This month's column is contributed by Rob Smith, co-chair of Industry Solutions - SOX Committee Integration Consortium.
Why IT is Left Out of Sarbanes 404 and 409 Committees
Sarbanes-Oxley (SOX) compliance has become the number one issue facing CXO executives today. Compliance with the terms of the SEC's SOX Act of 2002 has become the number one pain point of most public organizations and boards of directors both in the U.S.A. and around the world. They are in a desperate race to ensure they have documented and tested a range of financial controls all to ensure the integrity of the financial number they make public at each year end and at each quarter. But the extensive and elaborate team of senior executives that meets once a week to discuss the progress of SOX compliance is often without a critical member of the team, the CTO or CIO. Information system executives are often left off the SOX compliance committees and teams simply because they are viewed as outside the realm of financial reporting.
The Public Company Accounting Oversight Board (PCAOB) was created by the SOX Act of 2002 to oversee the auditors of public companies. They are appointed by the SEC, and their role is to "ensure that public company financial statements are audited in accordance with the highest standards of quality, independence and ethics." They do this by enforcing the rules contained in the Sarbanes-Oxley Act and any new rule added by the SEC. The bulk of the enforcement issues and rules relates to the presentation of financial information by public companies. However, with the creation of Sections 404 and 409, SOX went well beyond the role of financial professionals.
Section 404 states in brief that executive managers and boards of directors of public organizations must acknowledge their responsibility for the financial controls within the organization and the accuracy of the financial information made public. Then they must provide an assessment of the effectiveness of these controls and have an auditor attest to this assessment. Section 409 stipulates that the same board and executives must disclose real-time information "concerning material changes in the financial condition or operations of the issuer including trends as the Commission determines necessary for the protection of investors and in the public interest." The ability to report real-time information and set controls to ensure the validity of financial information was thought by the SEC and the PCAOB to be fully within the realm of the financial professionals that posted the information. But they were wrong.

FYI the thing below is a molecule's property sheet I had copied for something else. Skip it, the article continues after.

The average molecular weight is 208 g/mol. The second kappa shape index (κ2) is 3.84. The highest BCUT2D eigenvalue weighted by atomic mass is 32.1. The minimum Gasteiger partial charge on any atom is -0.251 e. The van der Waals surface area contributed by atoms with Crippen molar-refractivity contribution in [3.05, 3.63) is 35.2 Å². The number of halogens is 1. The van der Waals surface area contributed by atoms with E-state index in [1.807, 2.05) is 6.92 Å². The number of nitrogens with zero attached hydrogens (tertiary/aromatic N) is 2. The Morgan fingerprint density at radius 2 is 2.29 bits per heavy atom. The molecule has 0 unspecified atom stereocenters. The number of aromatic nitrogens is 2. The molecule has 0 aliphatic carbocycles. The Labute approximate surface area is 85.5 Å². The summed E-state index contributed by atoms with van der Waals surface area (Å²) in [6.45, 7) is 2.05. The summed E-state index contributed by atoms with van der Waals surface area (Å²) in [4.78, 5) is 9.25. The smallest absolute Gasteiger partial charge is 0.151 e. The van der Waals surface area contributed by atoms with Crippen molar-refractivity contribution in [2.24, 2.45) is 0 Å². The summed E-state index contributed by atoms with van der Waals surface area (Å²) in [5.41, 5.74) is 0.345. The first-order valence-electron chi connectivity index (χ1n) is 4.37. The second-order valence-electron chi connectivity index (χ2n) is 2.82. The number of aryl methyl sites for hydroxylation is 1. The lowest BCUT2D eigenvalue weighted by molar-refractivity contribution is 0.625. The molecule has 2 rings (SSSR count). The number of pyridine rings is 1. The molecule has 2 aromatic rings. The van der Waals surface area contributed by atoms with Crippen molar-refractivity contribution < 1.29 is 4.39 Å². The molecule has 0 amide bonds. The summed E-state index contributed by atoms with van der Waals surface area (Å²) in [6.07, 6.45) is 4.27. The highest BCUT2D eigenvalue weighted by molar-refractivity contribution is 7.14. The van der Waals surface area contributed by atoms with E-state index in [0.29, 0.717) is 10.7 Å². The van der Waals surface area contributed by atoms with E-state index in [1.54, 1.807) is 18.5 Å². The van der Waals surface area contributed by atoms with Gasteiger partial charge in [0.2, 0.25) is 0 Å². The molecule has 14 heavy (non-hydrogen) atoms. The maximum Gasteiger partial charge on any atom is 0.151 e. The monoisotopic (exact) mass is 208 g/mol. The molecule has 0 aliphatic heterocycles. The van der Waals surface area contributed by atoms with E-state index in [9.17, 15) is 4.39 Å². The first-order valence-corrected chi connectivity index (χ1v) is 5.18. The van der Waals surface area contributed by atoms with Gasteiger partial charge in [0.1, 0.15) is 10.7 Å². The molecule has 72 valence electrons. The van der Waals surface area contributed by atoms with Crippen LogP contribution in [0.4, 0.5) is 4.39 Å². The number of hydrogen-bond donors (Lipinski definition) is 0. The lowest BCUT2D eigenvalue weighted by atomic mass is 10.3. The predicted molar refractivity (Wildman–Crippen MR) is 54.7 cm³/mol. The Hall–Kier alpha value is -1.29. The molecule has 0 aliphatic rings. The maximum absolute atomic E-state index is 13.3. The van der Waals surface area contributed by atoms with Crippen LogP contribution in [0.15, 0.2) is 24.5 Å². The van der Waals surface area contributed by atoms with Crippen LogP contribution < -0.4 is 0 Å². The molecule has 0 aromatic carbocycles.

The Pandora's Box of 404 and 409
When the SEC created SOX they inadvertently open a Pandora's box because the short statements contained in section 404 and 409 spoke volumes about how much the financial numbers and accounting operations in organizations were driven by the information technology and the physical operations of organizations. Risk managers and compliancy specialists quickly realized that in order to ensure the accuracy of the financial disclosures, they would have to ensure the validity of all the underlying processes that fed the numbers. Things such as inventory flow, contract disclosure and oversight, counter-party credit risk, system integration and development, real-time exception reporting, market-to-market evaluations, value-at-risk assessments, etc. Suddenly two small regulations had opened an entire world full of potential compliance failure points. But in most cases very few of the SOX compliance teams contained more than a single representative from the IT side of the company.